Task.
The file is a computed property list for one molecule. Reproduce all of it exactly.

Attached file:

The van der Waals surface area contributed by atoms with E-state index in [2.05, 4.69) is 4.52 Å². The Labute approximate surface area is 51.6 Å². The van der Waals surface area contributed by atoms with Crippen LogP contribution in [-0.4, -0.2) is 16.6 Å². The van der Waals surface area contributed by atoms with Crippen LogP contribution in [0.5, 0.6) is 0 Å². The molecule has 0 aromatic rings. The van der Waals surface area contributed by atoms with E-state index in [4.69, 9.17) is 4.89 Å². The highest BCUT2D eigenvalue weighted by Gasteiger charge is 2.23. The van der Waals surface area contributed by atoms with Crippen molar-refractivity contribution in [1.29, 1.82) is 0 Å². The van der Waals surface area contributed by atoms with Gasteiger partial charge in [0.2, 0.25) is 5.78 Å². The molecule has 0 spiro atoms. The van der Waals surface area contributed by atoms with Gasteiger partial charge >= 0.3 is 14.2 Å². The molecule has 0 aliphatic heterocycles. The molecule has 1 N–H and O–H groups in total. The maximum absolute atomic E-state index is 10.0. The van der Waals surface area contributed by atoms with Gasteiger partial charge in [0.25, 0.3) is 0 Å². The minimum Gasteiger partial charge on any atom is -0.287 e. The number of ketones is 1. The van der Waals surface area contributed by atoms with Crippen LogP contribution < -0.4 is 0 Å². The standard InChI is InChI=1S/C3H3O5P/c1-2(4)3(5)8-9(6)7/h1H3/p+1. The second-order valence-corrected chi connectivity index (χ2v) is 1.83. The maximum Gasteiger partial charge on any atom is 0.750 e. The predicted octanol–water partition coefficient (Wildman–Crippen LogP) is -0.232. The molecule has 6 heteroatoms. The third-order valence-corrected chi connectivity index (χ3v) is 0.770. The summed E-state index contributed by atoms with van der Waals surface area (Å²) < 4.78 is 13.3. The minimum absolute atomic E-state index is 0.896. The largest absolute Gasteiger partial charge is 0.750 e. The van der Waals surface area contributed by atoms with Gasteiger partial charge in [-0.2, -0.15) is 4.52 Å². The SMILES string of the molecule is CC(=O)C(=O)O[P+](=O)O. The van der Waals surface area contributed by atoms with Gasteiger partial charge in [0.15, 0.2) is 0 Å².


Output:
The van der Waals surface area contributed by atoms with E-state index in [2.05, 4.69) is 4.52 Å². The Labute approximate surface area is 51.6 Å². The van der Waals surface area contributed by atoms with Crippen LogP contribution in [-0.4, -0.2) is 16.6 Å². The van der Waals surface area contributed by atoms with Crippen LogP contribution in [0.5, 0.6) is 0 Å². The molecule has 0 aromatic rings. The van der Waals surface area contributed by atoms with E-state index in [4.69, 9.17) is 4.89 Å². The highest BCUT2D eigenvalue weighted by Gasteiger charge is 2.23. The van der Waals surface area contributed by atoms with Crippen molar-refractivity contribution in [1.29, 1.82) is 0 Å². The van der Waals surface area contributed by atoms with Gasteiger partial charge in [0.2, 0.25) is 5.78 Å². The molecule has 0 spiro atoms. The van der Waals surface area contributed by atoms with Gasteiger partial charge >= 0.3 is 14.2 Å². The molecule has 0 aliphatic heterocycles. The molecule has 1 N–H and O–H groups in total. The maximum absolute atomic E-state index is 10.0. The van der Waals surface area contributed by atoms with Gasteiger partial charge in [0.25, 0.3) is 0 Å². The minimum Gasteiger partial charge on any atom is -0.287 e. The number of ketones is 1. The van der Waals surface area contributed by atoms with Crippen LogP contribution < -0.4 is 0 Å². The standard InChI is InChI=1S/C3H3O5P/c1-2(4)3(5)8-9(6)7/h1H3/p+1. The second-order valence-corrected chi connectivity index (χ2v) is 1.83. The maximum Gasteiger partial charge on any atom is 0.750 e. The predicted octanol–water partition coefficient (Wildman–Crippen LogP) is -0.232. The molecule has 6 heteroatoms. The third-order valence-corrected chi connectivity index (χ3v) is 0.770. The summed E-state index contributed by atoms with van der Waals surface area (Å²) < 4.78 is 13.3. The minimum absolute atomic E-state index is 0.896. The largest absolute Gasteiger partial charge is 0.750 e. The van der Waals surface area contributed by atoms with Gasteiger partial charge in [-0.2, -0.15) is 4.52 Å². The SMILES string of the molecule is CC(=O)C(=O)O[P+](=O)O. The van der Waals surface area contributed by atoms with Gasteiger partial charge in [0.15, 0.2) is 0 Å².